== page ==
Tuesday, 12 January 2010

Active vs contemplative: Round 1

Christian monasticism started with the Desert Fathers who, in about the third century, started retreating into the desert to live alone and think about God. A lot. As monasticism grew and expanded, the monastic life, particularly the contemplative monastic life, came to be seen as the height of Christian discipleship: if you really love God, the thinking went, what you'll most want is to spend all your time in prayer and contemplation, ideally with only minimal contact with other people. None of your Sister Act getting-out-into-the-community-and-painting-murals, just you and God, and an awful lot of praying. You notice this model in, for example, Thomas a Kempis' The Imitation of Christ, which talks a lot about how annoying it is to spend time with people, who only distract you from praying and lead you into sin. Bastards.

Another Thomas who talks about the contemplative life is our old friend Thomas Aquinas. He distinguishes between the active and the contemplative forms of life: the active life is focused on external activities, whereas the contemplative life is about the internal contemplation of truth. Some people are naturally more disposed to the active life (most people, presumably); others (some monks) to the contemplative life. We all start off at the active life, though, and to get to the contemplative life you have to first work hard at being moral in your external activities, or your sinfulness and bad habits will stop you from being able to catch sight of God in contemplation. Contemplation is more enjoyable than anything else people do: how could it not be, when it's God we're contemplating? Whatever we do in this life, we're all destined for eternal contemplation of God: that's the 'beatific vision' (happy vision), the face-to-face encounter with God for which we're all made. We get glimpses of the beatific vision every now and then in this life, if we work really hard for it, but we're all too often distracted by bodily concerns. This is the goal, though: eternal contemplation of God; and to really love God is to want that more than anything.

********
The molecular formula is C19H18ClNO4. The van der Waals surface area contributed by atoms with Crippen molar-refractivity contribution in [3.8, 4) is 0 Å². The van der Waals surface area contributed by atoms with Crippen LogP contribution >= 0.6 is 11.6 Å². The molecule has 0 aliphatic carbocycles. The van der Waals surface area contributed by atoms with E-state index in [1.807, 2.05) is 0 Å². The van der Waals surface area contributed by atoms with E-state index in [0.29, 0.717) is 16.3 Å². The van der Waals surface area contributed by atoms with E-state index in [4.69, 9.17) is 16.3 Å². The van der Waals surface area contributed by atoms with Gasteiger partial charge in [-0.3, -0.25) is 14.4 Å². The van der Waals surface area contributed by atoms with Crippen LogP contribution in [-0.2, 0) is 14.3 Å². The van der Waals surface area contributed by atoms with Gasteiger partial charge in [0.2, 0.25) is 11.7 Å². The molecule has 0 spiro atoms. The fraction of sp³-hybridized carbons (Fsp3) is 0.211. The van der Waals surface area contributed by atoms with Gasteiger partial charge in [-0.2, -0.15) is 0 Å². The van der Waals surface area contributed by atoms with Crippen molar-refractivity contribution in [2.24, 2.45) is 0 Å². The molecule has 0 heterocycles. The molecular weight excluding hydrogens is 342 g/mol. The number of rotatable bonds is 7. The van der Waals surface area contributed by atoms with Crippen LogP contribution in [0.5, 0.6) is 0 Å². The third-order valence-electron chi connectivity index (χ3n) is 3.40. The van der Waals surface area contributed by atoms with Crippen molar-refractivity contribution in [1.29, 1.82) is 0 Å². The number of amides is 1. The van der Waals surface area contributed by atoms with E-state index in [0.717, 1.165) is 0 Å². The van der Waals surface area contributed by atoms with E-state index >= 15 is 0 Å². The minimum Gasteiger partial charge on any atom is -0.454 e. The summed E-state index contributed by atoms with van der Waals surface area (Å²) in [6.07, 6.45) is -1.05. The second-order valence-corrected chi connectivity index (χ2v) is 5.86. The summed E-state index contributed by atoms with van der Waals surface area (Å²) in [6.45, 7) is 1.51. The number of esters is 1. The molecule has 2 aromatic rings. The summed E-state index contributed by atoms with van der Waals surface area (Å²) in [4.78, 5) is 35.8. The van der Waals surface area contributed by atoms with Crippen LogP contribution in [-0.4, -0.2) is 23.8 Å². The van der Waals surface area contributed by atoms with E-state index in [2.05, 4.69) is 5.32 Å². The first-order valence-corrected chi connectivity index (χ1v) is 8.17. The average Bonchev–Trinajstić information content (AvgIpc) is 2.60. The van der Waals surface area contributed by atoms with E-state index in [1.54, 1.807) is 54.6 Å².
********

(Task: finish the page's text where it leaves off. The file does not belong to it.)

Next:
This model was pretty common in Thomas' time, but it's pretty rare these days (leastways, I'd never heard of it till I started studying patristics). The good thing about it is that, when this model was generally accepted, theology wasn't seen as an abstract intellectual inquiry with no real relation to faith, as is often the case these days: to do theology was to practice contemplation and prayer, and the idea that you could do theology without it being an expression of your love for God would have been totally bizarre to Thomas and his contemporaries. There are less good things, too, but I'll talk more about that later this week. Till then, contemplate this.

Photo credit: Lawrence OP on Flickr


Ben Goudie said...

Does that mean the life of a monk is the closest thing on Earth to Heaven (or, indeed, to life on Earth with God after the Judgement, since I don't recall Revelation actually suggesting we'll be geographically in Heaven in the paradise of the afterlife)? You make monastic life seem more appealing and sensible than it's hitherto seemed.

Anonymous said...

Well I am glad not to be a monk! I think there must be a lot of value in pursuing holiness in the real world rather than locked behind closed doors! Although there is also a place for retreat and contemplation just not 24-7 in my book but then that's just my opinion.